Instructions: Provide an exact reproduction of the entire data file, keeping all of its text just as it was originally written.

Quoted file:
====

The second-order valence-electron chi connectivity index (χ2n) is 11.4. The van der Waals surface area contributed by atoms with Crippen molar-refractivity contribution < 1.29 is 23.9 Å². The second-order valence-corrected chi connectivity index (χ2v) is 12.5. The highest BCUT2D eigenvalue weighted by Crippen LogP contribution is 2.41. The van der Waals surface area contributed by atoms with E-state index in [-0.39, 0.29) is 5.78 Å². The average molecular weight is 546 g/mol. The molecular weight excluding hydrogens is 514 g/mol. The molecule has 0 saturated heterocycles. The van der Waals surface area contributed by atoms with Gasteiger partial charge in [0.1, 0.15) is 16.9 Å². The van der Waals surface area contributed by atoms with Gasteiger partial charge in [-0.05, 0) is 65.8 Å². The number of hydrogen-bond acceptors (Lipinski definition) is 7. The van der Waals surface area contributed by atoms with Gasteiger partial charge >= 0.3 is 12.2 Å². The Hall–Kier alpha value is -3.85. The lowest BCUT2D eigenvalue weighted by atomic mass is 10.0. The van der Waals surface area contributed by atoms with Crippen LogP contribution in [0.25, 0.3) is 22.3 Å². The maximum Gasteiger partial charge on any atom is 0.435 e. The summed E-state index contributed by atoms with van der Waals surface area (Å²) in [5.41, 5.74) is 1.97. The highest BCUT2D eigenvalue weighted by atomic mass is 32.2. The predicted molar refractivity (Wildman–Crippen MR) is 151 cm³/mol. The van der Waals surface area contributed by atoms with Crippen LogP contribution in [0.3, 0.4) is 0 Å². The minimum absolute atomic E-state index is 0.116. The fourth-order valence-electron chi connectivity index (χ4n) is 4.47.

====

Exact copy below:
The second-order valence-electron chi connectivity index (χ2n) is 11.4. The van der Waals surface area contributed by atoms with Crippen molar-refractivity contribution < 1.29 is 23.9 Å². The second-order valence-corrected chi connectivity index (χ2v) is 12.5. The highest BCUT2D eigenvalue weighted by Crippen LogP contribution is 2.41. The van der Waals surface area contributed by atoms with E-state index in [-0.39, 0.29) is 5.78 Å². The average molecular weight is 546 g/mol. The molecular weight excluding hydrogens is 514 g/mol. The molecule has 0 saturated heterocycles. The van der Waals surface area contributed by atoms with Gasteiger partial charge in [0.1, 0.15) is 16.9 Å². The van der Waals surface area contributed by atoms with Gasteiger partial charge in [-0.05, 0) is 65.8 Å². The number of hydrogen-bond acceptors (Lipinski definition) is 7. The van der Waals surface area contributed by atoms with Gasteiger partial charge >= 0.3 is 12.2 Å². The Hall–Kier alpha value is -3.85. The lowest BCUT2D eigenvalue weighted by atomic mass is 10.0. The van der Waals surface area contributed by atoms with Crippen LogP contribution in [0.25, 0.3) is 22.3 Å². The maximum Gasteiger partial charge on any atom is 0.435 e. The summed E-state index contributed by atoms with van der Waals surface area (Å²) in [5.41, 5.74) is 1.97. The highest BCUT2D eigenvalue weighted by atomic mass is 32.2. The predicted molar refractivity (Wildman–Crippen MR) is 151 cm³/mol. The van der Waals surface area contributed by atoms with Crippen LogP contribution in [0.3, 0.4) is 0 Å². The minimum absolute atomic E-state index is 0.116. The fourth-order valence-electron chi connectivity index (χ4n) is 4.47.